Lawmakers took the first steps to outlaw the cameras that several Ohio cities have set up to catch drivers who speed and run red lights. The bill goes to the House floor without the support of a key Republican.
Law enforcement and city officials oppose the ban, saying the cameras help improve safety and bring in revenue to communities struggling with police layoffs. But critics say camera programs violate due process – and often simply just raise money. And Cincinnati attorney Mike Allen has been fighting the village of Elmwood, where cameras generated three times more tickets in one month than the population of the village.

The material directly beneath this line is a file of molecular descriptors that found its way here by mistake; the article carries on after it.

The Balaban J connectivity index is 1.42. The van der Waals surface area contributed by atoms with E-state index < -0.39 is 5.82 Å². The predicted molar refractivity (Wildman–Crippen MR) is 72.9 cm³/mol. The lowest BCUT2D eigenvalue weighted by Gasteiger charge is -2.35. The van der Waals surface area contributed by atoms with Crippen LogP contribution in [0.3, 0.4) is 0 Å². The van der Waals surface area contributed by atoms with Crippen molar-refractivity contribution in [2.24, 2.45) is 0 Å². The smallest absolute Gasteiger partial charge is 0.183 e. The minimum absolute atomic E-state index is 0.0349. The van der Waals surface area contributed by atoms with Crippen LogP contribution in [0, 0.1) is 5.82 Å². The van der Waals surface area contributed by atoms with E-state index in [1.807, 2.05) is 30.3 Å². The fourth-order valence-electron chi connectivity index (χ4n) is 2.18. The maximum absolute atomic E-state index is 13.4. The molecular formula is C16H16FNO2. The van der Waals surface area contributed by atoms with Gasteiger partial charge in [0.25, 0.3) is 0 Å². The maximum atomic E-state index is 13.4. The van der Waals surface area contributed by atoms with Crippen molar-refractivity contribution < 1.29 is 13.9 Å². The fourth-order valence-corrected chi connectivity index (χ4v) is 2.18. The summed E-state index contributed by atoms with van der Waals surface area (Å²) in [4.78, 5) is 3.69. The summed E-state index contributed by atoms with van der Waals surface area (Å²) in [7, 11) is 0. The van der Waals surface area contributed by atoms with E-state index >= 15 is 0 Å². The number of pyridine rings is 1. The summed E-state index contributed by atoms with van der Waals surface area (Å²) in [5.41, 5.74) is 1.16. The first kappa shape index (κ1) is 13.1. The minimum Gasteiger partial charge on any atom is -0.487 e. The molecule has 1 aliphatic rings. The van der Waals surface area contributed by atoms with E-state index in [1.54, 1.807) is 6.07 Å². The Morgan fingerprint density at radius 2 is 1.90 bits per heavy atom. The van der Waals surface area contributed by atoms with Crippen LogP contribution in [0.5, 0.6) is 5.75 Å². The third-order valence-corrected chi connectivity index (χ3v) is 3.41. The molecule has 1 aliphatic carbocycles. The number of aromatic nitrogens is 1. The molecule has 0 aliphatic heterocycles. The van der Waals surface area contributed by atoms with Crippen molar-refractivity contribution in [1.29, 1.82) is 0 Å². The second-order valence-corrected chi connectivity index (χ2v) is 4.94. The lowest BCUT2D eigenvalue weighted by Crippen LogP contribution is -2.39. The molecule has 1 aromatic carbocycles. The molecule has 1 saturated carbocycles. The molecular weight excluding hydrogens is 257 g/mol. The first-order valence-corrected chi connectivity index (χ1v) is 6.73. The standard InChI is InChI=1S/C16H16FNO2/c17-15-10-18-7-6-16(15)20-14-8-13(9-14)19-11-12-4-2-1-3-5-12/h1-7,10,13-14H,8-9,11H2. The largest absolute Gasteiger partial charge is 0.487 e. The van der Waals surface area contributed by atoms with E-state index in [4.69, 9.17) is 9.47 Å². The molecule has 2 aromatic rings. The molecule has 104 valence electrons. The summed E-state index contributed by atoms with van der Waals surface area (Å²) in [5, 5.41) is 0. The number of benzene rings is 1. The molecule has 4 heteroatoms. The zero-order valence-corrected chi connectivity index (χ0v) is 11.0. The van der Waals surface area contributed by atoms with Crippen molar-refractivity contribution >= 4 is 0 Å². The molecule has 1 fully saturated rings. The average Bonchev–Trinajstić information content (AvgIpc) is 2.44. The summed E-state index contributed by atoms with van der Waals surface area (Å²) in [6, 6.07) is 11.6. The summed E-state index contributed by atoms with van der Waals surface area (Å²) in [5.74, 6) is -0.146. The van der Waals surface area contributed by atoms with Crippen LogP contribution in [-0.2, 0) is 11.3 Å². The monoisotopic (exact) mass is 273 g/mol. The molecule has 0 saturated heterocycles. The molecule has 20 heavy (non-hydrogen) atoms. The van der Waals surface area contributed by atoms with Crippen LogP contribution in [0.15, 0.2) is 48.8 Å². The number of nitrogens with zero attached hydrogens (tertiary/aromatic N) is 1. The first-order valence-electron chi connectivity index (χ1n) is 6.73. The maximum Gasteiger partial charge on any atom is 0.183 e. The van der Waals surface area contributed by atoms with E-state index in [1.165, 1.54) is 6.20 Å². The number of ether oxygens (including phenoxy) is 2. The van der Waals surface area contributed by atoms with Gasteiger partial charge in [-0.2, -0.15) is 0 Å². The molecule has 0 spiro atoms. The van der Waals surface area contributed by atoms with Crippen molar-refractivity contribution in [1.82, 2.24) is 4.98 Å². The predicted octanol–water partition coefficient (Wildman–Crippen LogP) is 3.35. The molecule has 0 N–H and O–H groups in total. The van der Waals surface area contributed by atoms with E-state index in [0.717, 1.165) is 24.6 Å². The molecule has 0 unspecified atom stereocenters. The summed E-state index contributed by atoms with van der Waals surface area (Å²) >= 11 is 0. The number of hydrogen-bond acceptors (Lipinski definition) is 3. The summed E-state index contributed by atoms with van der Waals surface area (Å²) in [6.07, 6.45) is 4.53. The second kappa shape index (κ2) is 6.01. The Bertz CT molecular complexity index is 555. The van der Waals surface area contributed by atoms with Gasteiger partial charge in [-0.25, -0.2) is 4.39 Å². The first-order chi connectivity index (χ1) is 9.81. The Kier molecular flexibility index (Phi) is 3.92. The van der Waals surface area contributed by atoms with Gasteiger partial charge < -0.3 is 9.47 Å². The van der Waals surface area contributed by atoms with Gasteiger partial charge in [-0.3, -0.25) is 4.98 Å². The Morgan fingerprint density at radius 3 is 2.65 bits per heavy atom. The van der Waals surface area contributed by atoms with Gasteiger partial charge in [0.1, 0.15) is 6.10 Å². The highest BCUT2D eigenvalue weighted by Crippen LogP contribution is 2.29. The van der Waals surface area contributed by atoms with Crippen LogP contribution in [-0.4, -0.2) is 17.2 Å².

“It’s not the way to do it. It’s policing for profit,” says Allen.
Concerns about how that money would be replaced led the chair of the committee, Republican Rex Damschroder of Findlay, to vote against the ban.
“If those local public safety departments don’t have that revenue, what are we going to do, raise taxes on everybody else?” says Damschroder.
The ban is likely to be voted on by the full House later today.